Jack Vettriano vows to keep himself in the frame

Jack Vettriano with his 'sexually charged' painting For My Lover. Picture: Hemedia
Jack Vettriano with his 'sexually charged' painting For My Lover. Picture: Hemedia
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Jack Vettriano has vowed he will never stop imagining himself in his paintings, declaring: “I don’t want any other men in my territory.”

Many of the voyeuristic males in his work famously look like the controversial artist and he said he was reluctant to stop picturing himself in the glamorous, fantasy roles, despite turning 63.

The self-taught painter has deliberately avoided introducing any other man to the scenes as he feels it creates a “tension” in his work.

Vettriano was offering a rare intimate insight into his work at the unveiling of one of the most important collections of his art which has ever come up for sale.

The 12 paintings, which cover all the major periods in his colourful career, feature some of his most intense, erotic works, as well as some classic Vettriano imagery of stylish characters and wind-swept beaches.

He spoke about how the music of Bob Dylan, Joni Mitchell and even 1980s chart-toppers Spandau Ballet had influenced him, how he has used painting as a means of “escape” and still sees himself as a dreamer.

Fife-born Vettriano, who described the inspiration for each painting, said the collection, which is expected to generate as much as £1.2 million when it comes under the hammer next week, represented some of his best ever work.

They are coming up for sale just over a year after Vettriano broke the attendance record at Glasgow’s Kelvingrove Art Gallery and Museum, with his biggest ever retrospective.

He first came to prominence more than 25 years ago when he had two paintings accepted for the annual exhibition of the Royal Scottish Academy in Edinburgh – and sold both on the first day. His best-known work, The Singing Butler, sold at Sotheby’s for almost £750,000 in 2004.

Experts at Bonhams, which is selling the paintings on behalf of an anonymous private collector next week, said they represent “one of the most comprehensive collections of Vettriano’s work ever assembled.”

Highlights of the exhibition include The Missing Man, valued at up to £150,000, which Vettriano revealed was meant to depict three students looking out to sea in search of a friend in the wake of their graduation celebrations the previous evening.

“This is me at my best. I think it’s up there as one of my best paintings,” he said. “It would be in my top ten. I love the clarity of it, the black against the pale, pale sky. It’s perfectly balanced.”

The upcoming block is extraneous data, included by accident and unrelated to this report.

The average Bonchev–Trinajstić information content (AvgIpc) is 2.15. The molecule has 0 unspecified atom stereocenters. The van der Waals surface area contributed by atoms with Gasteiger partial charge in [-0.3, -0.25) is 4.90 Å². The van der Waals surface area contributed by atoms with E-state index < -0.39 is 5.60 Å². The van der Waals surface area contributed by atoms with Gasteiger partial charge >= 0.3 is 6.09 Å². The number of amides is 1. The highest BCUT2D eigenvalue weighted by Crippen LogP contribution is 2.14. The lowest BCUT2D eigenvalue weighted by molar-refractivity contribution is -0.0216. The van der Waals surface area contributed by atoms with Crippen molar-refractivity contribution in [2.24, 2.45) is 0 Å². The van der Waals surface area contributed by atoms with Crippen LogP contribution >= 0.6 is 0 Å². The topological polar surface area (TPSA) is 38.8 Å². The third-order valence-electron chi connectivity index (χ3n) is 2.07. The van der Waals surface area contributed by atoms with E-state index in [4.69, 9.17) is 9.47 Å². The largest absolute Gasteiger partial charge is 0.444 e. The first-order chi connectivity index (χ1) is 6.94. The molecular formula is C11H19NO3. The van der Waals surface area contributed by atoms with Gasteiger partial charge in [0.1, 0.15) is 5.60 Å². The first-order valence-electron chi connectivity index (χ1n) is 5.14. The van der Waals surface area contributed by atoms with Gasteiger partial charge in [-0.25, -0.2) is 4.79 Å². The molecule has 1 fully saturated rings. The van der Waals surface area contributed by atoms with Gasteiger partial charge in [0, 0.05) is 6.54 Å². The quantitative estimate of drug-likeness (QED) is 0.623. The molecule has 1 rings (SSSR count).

Vettriano said many people thought the glamorous couple depicted on a beach in The Road To Nowhere, which could fetch up to £200,000, were meant to be Hugh Grant and Elizabeth Hurley.

He said: “It is really just about a couple kind of escaping. I’ve always had that in my psyche, it’s a need to drift. I think I picked it up from Bob Dylan, I heard him when I was too young.”
 Among the male figures who look most like Vettriano is the main character wearing dark glasses in The Truth Discovered, which is valued at up to £60,000.

He explained: “He’s come into the cafe unexpectedly and has seen the love of his life with someone else.”

Asked about why he saw himself in so much of his work, he said: “It’s a job that I’m reluctant to give up.”

He added: “I don’t want any other men in my territory. I think it’s because I know exactly what position I want to be in.

“I don’t really want two people there. Because I am self-taught and not used to working with other people, I prefer just me and the model to be in the picture. Any more than that and I just feel a sort of tension. There was a critic who once said: ‘Jack Vettriano just does it to get off on it.’ I don’t. I do it because I am available and I am cheap.”

Vettriano said of For My Lover, one of the most sexually-charged paintings coming up for sale: “I love the idea of the ritual that we go through before we go on a date, or used to go through it before I went on a date. I don’t go on dates anymore. She’s had a bath, she’s painting her nails and is wearing the red that he likes.”

Of Do You Still Dream?, a painting of a lone well-dressed woman staring out of a window, he said: “Where would we be if none of us had a dream? You’ve got to have a dream in life to go on or why would you get out your bed?”


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